Judge: Roy Payne
Holding: Order on Motions in Limine
Limine rulings are usually a long list of granted/denied, but sometimes the issues presented are case-specific enough that the holdings are useful guidance outside the case at issue. In this case, Judge Payne's ruling on three parties' motions in limine heard at the pretrial conference were an interesting read.
First up was a defense motion seeking to exclude references in this antitrust case to the parallel patent infringement allegations and jury verdict. "This Court has already determined that the fact of BD’s infringement of RTI’s patent is relevant to RTI’s antitrust claims," Judge Payne observed. "A final judgment is certainly the most efficient and least confusing evidence that can be offered to prove such a fact. Since BD is the one who requested the severance, it should not now be heard to complain that a different jury has already decided the patent claims. Any concerns regarding double recovery can easily be addressed through the jury instructions."
Second, the plaintiff sought to exclude any evidence that the syringes at issue had been approved by the Food and Drug Administration (FDA). Judge Payne denied this motion. The plaintiff also sought to exclude evidence of the relative rate of consumer complaints. Judge Payne found most of this requested relief to be inappropriate and better handled through cross-examination. He also found that a related claim of privilege had not been lost through waiver.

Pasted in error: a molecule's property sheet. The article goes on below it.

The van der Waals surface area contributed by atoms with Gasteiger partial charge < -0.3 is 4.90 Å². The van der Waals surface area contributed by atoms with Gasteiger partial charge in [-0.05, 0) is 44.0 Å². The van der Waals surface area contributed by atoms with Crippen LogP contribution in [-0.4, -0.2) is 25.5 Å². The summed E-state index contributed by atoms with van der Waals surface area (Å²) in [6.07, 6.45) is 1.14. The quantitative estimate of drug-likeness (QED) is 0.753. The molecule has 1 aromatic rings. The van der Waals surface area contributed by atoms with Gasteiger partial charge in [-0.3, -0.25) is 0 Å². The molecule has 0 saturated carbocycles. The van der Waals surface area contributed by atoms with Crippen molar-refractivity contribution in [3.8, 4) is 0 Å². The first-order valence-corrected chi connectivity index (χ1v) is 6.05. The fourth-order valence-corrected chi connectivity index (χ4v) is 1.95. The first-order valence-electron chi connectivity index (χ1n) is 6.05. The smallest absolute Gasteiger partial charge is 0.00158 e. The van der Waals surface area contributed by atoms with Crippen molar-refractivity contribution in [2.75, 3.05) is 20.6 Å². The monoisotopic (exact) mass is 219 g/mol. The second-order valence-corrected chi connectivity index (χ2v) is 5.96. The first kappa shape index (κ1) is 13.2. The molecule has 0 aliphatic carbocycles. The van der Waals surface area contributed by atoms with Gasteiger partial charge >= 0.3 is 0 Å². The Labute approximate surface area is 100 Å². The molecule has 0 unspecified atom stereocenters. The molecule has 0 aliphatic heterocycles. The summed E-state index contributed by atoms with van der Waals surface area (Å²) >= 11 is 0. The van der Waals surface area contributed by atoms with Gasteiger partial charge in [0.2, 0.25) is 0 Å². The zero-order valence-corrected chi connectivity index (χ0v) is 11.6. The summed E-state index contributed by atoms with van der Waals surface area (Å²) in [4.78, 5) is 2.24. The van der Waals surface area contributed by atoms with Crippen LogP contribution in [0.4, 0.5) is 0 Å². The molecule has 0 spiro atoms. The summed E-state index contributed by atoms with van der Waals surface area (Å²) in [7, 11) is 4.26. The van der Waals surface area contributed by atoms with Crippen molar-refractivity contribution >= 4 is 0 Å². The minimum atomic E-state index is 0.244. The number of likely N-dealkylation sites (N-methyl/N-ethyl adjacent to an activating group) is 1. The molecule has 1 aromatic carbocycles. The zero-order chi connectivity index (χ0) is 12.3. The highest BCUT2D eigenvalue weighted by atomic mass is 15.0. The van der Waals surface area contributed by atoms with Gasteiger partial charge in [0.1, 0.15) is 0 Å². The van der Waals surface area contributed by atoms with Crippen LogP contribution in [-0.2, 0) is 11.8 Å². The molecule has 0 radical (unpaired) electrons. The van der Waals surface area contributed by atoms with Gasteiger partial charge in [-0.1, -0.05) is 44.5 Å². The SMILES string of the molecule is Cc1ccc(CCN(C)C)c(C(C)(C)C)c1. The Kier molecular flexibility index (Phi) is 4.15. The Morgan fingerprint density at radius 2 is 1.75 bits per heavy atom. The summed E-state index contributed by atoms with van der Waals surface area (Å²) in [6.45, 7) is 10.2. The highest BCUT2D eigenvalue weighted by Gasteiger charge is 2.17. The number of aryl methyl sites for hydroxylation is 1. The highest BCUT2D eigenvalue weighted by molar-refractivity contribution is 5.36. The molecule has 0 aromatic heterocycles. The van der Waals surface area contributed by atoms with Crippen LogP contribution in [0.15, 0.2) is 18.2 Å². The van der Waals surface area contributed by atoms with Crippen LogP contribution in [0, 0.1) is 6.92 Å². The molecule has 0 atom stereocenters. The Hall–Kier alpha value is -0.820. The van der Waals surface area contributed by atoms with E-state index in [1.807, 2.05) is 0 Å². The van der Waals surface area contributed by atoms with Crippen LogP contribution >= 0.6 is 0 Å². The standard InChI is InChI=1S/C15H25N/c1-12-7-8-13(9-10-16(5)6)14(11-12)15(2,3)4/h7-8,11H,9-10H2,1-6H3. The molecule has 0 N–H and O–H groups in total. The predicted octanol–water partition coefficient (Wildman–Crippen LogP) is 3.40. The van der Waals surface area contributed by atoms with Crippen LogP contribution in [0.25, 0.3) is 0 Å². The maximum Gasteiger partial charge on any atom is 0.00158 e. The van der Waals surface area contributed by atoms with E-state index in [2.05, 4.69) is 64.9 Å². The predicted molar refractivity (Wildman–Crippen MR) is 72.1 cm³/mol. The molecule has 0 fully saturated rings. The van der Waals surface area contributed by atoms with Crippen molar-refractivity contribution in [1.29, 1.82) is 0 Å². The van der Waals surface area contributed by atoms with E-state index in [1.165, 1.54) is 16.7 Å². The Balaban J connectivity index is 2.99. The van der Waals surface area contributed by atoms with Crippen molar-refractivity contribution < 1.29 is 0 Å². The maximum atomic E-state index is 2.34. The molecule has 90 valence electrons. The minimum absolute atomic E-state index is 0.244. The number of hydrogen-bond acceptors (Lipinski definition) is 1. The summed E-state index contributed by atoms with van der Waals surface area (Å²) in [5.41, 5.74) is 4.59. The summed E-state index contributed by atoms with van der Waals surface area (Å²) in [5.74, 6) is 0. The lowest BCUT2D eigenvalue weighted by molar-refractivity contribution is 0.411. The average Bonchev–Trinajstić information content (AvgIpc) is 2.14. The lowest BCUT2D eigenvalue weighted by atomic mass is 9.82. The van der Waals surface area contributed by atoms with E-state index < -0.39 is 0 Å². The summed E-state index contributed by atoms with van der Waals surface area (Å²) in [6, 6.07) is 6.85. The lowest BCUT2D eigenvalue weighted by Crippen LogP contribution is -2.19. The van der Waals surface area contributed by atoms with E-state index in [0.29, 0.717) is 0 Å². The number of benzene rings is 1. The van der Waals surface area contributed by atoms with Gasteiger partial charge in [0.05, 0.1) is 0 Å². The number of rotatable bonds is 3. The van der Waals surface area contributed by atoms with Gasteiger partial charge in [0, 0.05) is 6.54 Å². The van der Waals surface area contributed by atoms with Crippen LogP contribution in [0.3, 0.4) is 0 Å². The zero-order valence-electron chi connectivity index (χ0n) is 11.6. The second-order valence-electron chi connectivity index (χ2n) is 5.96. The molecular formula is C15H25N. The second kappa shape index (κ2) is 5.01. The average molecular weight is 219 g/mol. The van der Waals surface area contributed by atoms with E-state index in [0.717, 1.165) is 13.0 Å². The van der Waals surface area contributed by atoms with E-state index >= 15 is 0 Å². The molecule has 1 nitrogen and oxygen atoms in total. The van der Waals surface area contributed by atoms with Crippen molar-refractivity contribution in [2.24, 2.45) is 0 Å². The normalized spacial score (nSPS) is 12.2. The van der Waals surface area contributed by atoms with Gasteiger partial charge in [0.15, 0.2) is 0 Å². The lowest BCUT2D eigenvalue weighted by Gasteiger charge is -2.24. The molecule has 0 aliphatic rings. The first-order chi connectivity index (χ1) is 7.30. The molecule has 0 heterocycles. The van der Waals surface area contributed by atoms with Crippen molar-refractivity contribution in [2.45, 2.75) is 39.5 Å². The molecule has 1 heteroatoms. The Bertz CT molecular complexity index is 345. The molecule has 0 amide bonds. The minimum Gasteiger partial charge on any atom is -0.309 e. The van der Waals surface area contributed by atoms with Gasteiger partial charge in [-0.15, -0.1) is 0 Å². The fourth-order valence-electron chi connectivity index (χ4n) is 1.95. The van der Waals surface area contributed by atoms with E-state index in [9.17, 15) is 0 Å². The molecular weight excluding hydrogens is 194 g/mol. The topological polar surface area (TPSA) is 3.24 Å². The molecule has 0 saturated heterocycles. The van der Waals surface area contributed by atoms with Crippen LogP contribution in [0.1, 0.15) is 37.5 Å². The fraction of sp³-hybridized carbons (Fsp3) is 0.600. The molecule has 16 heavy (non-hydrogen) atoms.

Finally, the defendant sought to preclude the defendant's electronic sales call database as hearsay. Judge Payne had "little difficulty" concluding that much of the information the database would be covered by the business records exception to the hearsay rule, assuming that the plaintiff could lay the necessary foundation to testimony at trial. To the extent the defendant argued that the plaintiff's salesmen had a motive to exaggerate the obstacles to sales, Judge Payne held that these motivations "which are common themes and business records" can properly be explored on cross examination.
"The real hearsay issue," the Court wrote, "is whether the customer statements reported by the RTI salesman are covered by a hearsay exception." After going through the relevant considerations, Judge Payne concluded that the motion in limine would be granted as to the customer statements, and directed the parties to identify to each other within five days all customer statement sought to be admitted, and then to meet and confer before bringing the statements upon which they cannot agree to the Court for a ruling on a statement by statement basis since he could not resolve the relevant issues on a global basis.